Anticipated performance figures included the increase of VS removal in the range of over 52%, an increase of biogas generation by 15% and an increase in dewatered sludge concentration from 22% to at least 28% for final dewatered cake dry solids. Process performance for anaerobic digestion is assessed for the period from May 2016 after the introduction of hydrolysed WAS in the system, when normal operation was assumed with design OLR values, until March 2017. The findings are compared with the process performance figures of the period August 2014 to June 2015, before the operation of the THP. That specific period was selected as being more representative, because just before August 2014 the ‘B phase’ digesters were evacuated in series and cleaned of debris and accumulated grit as part of a scheduled maintenance plan.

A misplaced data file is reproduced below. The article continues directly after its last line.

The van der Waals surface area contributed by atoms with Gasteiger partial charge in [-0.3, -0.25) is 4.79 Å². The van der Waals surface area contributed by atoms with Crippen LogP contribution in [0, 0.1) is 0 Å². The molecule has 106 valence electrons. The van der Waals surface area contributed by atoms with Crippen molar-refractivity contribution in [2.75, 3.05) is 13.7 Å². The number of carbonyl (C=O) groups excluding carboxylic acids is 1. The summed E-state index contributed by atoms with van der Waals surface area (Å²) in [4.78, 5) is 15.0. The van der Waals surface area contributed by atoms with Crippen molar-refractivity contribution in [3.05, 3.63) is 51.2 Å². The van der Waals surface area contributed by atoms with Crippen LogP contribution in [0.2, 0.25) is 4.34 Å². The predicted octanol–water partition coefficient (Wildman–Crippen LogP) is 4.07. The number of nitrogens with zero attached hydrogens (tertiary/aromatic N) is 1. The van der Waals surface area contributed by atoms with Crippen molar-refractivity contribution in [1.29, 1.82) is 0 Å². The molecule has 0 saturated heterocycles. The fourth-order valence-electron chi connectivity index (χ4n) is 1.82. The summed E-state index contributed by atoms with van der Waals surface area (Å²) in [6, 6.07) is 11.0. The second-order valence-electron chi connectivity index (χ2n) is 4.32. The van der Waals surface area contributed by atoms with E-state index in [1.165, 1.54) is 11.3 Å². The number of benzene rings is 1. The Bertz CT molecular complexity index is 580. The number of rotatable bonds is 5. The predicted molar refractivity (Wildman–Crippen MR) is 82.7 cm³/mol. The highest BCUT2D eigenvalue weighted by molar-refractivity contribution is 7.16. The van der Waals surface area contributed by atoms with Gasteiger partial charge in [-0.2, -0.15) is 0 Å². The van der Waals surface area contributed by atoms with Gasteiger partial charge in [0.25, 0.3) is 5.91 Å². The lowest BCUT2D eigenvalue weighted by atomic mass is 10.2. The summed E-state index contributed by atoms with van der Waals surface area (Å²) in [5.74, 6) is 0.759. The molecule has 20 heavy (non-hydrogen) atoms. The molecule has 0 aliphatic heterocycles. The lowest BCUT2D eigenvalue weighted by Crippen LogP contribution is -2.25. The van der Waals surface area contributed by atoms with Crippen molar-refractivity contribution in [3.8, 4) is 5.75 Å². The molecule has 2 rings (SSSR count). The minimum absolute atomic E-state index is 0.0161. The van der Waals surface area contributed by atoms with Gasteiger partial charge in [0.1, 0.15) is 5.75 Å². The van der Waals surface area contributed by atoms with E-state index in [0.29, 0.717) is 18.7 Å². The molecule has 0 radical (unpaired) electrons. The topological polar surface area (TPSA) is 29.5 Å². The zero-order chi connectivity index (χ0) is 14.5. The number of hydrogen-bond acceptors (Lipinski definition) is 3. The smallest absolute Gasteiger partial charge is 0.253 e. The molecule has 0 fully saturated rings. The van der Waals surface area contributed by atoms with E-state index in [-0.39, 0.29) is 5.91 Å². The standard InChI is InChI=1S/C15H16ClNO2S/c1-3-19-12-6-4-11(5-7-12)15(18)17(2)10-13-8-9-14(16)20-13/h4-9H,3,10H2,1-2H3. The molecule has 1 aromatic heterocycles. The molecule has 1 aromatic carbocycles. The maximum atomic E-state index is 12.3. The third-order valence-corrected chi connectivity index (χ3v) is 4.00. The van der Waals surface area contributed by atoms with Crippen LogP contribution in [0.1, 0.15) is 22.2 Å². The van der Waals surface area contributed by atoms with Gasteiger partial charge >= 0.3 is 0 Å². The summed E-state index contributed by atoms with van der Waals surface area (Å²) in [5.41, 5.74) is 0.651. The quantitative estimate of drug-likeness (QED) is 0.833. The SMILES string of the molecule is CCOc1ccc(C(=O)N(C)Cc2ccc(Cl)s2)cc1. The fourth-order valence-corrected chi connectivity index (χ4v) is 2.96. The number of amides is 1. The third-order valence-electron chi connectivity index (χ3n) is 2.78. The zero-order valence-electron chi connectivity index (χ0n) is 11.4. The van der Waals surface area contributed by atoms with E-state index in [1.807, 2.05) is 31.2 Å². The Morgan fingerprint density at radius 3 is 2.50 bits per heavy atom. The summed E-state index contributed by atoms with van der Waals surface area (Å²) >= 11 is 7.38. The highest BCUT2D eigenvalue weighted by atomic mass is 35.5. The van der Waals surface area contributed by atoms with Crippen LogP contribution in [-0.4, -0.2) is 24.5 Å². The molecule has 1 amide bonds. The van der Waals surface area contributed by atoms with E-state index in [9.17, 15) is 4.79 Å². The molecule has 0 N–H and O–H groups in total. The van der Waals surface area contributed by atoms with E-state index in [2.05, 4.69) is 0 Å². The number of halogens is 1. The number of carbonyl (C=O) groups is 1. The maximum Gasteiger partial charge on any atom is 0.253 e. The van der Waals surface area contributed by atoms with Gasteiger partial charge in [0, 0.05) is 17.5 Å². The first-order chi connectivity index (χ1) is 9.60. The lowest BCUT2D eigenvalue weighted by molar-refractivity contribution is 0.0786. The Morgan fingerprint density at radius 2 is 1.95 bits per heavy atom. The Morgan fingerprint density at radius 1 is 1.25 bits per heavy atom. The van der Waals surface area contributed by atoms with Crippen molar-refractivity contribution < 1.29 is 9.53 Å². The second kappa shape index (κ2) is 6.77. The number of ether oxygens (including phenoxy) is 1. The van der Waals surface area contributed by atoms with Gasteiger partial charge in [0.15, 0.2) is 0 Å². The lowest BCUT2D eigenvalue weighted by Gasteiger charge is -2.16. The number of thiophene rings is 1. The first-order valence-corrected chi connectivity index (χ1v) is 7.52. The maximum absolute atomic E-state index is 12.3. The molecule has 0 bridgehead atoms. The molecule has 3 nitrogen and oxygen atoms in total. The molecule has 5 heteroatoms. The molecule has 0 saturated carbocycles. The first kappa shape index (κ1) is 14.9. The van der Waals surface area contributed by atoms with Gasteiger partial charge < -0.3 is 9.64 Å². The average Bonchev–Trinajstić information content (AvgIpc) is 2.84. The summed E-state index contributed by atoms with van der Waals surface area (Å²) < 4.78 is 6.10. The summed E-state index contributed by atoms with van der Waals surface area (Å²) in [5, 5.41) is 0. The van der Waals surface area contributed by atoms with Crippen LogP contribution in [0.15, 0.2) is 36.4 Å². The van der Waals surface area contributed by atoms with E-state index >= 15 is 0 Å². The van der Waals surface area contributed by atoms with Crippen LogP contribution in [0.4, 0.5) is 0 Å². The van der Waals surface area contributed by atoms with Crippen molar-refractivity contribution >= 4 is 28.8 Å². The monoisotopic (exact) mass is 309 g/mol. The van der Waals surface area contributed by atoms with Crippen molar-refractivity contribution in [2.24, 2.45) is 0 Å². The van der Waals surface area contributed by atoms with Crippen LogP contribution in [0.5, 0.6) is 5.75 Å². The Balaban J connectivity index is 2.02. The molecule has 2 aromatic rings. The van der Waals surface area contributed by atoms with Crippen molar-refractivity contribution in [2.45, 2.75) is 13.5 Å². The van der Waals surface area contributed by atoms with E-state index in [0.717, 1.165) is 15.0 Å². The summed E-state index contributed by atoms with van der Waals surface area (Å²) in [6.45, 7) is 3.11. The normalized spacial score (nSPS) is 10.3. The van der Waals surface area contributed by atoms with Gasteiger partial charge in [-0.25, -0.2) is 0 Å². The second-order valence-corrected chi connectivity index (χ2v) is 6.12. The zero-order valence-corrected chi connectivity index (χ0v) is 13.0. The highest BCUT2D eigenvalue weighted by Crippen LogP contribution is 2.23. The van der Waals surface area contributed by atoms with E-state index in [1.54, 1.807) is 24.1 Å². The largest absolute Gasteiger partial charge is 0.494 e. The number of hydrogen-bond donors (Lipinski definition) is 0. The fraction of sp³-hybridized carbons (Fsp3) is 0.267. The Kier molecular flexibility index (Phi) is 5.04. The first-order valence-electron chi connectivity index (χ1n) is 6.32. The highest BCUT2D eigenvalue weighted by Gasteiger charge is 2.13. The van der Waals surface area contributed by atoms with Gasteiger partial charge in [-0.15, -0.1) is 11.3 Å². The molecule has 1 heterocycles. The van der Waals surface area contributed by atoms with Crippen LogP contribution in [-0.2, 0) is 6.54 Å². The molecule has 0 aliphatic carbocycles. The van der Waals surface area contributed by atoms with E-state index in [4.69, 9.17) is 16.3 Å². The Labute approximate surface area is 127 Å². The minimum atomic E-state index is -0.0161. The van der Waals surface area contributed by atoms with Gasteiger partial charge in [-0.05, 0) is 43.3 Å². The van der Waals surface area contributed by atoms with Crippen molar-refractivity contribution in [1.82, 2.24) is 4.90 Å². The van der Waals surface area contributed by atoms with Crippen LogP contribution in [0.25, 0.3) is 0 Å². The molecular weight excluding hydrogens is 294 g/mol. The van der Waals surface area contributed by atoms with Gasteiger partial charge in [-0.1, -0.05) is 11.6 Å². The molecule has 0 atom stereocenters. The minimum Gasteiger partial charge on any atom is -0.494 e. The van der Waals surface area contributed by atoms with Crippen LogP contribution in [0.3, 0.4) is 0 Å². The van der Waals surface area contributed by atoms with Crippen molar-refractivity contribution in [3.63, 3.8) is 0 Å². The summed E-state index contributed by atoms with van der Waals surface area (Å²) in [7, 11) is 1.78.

Volatile solids reduction

Figure 3 depicts the calculated VS reduction percentages (Van Kleeck, moving average) for the respective periods of August 2014 until June 2015 just before the operation of the THP and May 2016 to March 2017 after the introduction of hydrolysed WAS. Average OLR of the former period was in the order of 2.07 kgVS/m3, similar to the design loading value of the THP process scheme. It should be noted that the WAS-only OLR applied at Psyttalia is quite low and could be higher, as the intention at Psyttalia was not to increase the digestion capacity but to decrease the WWTP power consumption. The average VS reduction for the former period was in the range of 45%, whereas the calculated percentage for the period after the operation of the THP varied from around 45% during the first months of stable operation to over 60% in the later months.